Gutting Pumpkins

For some reason, the pumpkins that got carved on Sunday rotted by Wednesday. I don’t think I’ve ever seen that happen. But, to help the five-year-old feel better, we carved a new one today. The one that rotted was Good Cop/ Bad Cop from The Lego Movie, so we replaced him with Lord Business.

I was in charge of scooping the insides out. I think that might actually be my favorite part of carving the pumpkin. Except this pumpkin had a non-existent stem to pull the lid off with.

Luckily this house is full of wine bottles and cork screws. Best makeshift stem ever. And of course we had to cook his guts once they were removed.

And we ate them all within the afternoon. While those cooked, the five-year-old “helped” me carve the face. As in he held the knife while I actually did the cutting. But he tried to do it on his own a couple times. That’s just a really difficult (and dangerous!) thing for him to do on his own.

In the end, we have Lord Business as he was falling into the pit. That happened in the movie, right? I’ve seen the blasted thing at least five times and can barely remember anything past MilhouseĀ and quoting Batman’s “I only work in black. And sometimes very, very dark grey.”

Happy Halloween, Everybody!

Bit By The Socktober Bug

I had a post all ready to go to tell you about my little sock starters that are only toes. But I obviously can’t post that one because (if you’ve been following along on Twitter) it’s obvious that these are not just toes anymore.

This is where I was on Tuesday, when I started the original post and

this is where I was the next day. I honestly didn’t know I would get that far, but now I can see why so many people are addicted to the sock knitting. It goes so fast and starts looking like recognizable things very very quickly.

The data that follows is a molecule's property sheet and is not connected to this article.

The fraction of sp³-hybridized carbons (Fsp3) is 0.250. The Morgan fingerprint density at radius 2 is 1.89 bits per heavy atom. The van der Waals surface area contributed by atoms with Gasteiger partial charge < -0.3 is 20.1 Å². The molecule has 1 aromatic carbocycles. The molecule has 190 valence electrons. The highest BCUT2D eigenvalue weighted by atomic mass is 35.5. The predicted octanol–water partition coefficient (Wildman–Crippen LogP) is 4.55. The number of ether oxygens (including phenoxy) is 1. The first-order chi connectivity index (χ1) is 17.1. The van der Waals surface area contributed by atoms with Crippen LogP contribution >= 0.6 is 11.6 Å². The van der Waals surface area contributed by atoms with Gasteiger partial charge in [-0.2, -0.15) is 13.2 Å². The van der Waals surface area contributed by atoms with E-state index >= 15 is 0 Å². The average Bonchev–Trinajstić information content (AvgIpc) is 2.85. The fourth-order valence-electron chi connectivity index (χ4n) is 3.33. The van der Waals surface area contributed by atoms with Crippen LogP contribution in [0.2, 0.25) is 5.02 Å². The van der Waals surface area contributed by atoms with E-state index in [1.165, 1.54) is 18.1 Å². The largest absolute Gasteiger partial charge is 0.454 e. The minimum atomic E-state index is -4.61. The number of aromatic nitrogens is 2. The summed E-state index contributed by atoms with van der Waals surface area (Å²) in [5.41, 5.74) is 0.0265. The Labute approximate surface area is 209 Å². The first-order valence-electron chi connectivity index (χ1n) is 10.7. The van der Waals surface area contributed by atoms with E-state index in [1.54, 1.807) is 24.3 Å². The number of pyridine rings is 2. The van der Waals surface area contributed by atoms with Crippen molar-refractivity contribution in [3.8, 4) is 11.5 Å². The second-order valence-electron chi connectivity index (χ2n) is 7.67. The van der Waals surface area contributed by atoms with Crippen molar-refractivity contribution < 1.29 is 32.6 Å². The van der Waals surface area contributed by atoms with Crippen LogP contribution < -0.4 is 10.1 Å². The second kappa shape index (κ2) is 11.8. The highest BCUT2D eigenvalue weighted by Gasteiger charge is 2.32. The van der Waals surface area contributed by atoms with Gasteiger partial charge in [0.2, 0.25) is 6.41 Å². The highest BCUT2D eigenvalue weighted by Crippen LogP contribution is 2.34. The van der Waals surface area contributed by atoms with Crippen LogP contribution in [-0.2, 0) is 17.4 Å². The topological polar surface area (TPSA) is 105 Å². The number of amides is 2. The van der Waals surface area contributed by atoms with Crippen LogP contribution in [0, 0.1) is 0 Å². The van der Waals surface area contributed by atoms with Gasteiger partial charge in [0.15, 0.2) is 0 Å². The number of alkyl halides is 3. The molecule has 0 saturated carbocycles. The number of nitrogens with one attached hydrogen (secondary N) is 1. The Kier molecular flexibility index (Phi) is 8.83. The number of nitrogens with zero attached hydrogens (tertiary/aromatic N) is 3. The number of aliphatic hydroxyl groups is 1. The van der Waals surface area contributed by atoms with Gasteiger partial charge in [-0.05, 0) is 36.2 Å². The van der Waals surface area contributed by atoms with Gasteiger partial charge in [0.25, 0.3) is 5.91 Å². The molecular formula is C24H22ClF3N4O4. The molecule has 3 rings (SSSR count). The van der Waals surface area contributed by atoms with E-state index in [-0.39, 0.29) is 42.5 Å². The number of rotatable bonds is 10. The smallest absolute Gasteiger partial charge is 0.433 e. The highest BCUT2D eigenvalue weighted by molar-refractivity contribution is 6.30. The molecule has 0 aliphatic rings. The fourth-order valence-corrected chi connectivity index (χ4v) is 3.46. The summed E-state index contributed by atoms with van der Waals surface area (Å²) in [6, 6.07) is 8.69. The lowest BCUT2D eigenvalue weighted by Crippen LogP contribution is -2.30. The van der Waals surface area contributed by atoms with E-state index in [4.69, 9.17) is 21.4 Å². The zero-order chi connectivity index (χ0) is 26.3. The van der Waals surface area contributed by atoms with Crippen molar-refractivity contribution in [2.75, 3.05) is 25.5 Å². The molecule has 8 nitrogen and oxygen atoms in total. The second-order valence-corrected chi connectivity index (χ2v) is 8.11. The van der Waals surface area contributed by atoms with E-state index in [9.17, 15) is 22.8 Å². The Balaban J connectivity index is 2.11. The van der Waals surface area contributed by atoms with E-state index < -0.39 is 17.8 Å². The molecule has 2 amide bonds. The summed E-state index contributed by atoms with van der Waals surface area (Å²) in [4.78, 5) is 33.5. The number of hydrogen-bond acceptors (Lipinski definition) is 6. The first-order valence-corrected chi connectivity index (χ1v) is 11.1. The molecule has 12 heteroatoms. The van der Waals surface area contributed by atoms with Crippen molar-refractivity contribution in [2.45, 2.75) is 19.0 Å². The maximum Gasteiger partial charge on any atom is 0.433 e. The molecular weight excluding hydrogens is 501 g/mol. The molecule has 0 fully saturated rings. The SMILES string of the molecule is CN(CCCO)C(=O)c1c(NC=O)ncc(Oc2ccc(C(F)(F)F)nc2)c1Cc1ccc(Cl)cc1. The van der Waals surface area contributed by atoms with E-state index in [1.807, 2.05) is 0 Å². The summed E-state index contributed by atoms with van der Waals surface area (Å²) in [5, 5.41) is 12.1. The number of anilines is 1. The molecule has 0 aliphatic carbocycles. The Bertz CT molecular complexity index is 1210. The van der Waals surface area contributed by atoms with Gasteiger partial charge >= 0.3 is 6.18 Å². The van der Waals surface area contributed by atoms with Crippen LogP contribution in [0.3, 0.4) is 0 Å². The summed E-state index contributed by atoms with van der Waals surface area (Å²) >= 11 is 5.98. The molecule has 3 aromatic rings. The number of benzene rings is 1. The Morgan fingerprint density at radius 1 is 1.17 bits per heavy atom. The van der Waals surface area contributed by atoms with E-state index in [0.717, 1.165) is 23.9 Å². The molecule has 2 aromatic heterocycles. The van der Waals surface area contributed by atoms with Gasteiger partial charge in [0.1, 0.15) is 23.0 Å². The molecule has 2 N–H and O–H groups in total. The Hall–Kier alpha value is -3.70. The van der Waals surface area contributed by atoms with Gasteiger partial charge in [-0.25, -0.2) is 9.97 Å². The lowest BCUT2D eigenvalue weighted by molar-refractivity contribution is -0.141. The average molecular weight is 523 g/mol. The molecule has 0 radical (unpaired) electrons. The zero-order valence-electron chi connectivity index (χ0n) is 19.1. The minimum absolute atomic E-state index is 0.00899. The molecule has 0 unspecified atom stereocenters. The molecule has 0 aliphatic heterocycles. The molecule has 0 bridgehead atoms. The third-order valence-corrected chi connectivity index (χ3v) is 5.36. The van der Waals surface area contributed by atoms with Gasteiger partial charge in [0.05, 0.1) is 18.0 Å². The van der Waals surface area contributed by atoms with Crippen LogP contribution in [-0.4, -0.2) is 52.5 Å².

See, it was really strange that I wasn’t a sock knitter. I have an extensive collection of socks, but only one pair I had made myself. And I’ve been knitting for over ten years! Ok, I have knit quite a few socks (you can see some of them here), but they aren’t all for me. Every knitter’s plight, eh?

So this time I’m winging it…kind of. I have Wendy Bernard’s excellent guide, Custom Knits Accessories, for basic guidance. But I’m doing these toe up rather than the top down example in the book, so everything goes backward. Plus I’m just putting it on my foot to check measurement instead of actually measuring anything. Makes it go a whole lot faster. Well, except for having to take of my shoe and socks multiple times at jiujitsu Tuesday, but that’s a completely different story…

Aside from weaving in the ends (which will probably take me another two months to get around to because…meh), I think these might be done tonight. I’m so close, I can feel it! And for the first time in my life I will have made a pair of socks in October for Socktober. Yippee!

Adventures in Grafting

I often see knitters who have a general disdain for grafting, or Kitchner stitch. I don’t know why. I love how it makes it easier to make things in the shape you want. Take these dishcloths, for example